ford. Tuesday , August 22nd , 2017 - 19:23:32 PM
Of course, the tests that the APG uses are laboratory methods that have been sanctioned by the Society of Automotive Engineers. These methods are facilitated so as to be able to analyze the corrosion protection of individual components of these Ford vehicles.
First, what made Ford call these pickups F-150? The earliest use of the F-series name dates back to the 1948 Ford truck, with the half ton model named the F-1. Ford renamed that to F-100 in 1953, but the F-150 classification did not come about until 1976, why? This was a model that debuted to evade emissions requirements, as it was essentially a heavy half pickup rated at just over 6,000 pounds gross weight, which was the specification by the EPA at the time. This model required catalytic converters and subsequently unleaded gasoline. International Harvester also did this for 1975 in its final year of pickup production, making all half-ton 100 models 150s, to avoid installing catalytic converters. The final year of the F-100 was 1983, by which time leaded vs. unleaded was a moot point. The 100 or 150 indicated the nominal axle loading 100 = 1000 lbs, 1/2 ton, 150 = 1500 lbs 3/4 Ton. It had nothing to do with environmental requirements. It may be that the gross weight of the truck was increased in response to the 6000 lb marker, but the F-150s had been made for some time.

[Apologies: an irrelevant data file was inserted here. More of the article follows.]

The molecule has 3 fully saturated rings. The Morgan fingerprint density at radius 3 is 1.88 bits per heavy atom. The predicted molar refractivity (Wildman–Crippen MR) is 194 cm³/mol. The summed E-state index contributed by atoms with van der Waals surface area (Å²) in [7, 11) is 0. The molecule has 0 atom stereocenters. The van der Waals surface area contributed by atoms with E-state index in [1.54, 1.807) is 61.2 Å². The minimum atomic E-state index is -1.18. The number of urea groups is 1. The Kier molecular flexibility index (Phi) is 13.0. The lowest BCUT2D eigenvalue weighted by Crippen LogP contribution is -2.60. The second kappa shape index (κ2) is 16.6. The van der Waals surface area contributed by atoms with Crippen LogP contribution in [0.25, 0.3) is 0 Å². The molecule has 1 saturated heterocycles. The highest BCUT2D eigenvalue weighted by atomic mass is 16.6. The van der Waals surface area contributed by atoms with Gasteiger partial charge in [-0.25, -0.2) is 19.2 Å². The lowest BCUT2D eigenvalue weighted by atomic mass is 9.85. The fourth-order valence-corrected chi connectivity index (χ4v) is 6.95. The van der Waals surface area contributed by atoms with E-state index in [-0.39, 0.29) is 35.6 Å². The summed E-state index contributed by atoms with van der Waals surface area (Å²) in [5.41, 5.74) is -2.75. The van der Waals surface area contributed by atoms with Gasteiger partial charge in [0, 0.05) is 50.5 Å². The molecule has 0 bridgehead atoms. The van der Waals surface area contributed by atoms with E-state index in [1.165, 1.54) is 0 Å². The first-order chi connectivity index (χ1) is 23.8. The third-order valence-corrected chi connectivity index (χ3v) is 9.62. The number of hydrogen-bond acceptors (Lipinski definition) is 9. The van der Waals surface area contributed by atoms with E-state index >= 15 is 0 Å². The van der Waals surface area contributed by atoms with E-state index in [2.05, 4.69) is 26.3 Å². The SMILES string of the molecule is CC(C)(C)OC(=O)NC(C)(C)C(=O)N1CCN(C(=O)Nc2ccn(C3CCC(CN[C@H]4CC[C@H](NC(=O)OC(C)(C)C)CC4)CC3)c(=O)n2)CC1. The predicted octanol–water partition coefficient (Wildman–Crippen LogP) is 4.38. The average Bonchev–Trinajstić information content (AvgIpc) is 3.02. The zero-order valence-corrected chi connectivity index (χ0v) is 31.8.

Set to replace the current Triton V8 engine currently powering Ford trucks today, the Boss 6.2 liter engine is the newest project for Ford Motor Company. The all new large displacement V8 engine was put on hold in early 2005 but is being brought back in hopes of providing serious competition for the Larger Dodge Hemi and General Motors 7.0 liter Vortec engine. The hope is that the new Boss engine will infuse the sluggish Ford Truck market with some seriously needed new, vibrant blood.
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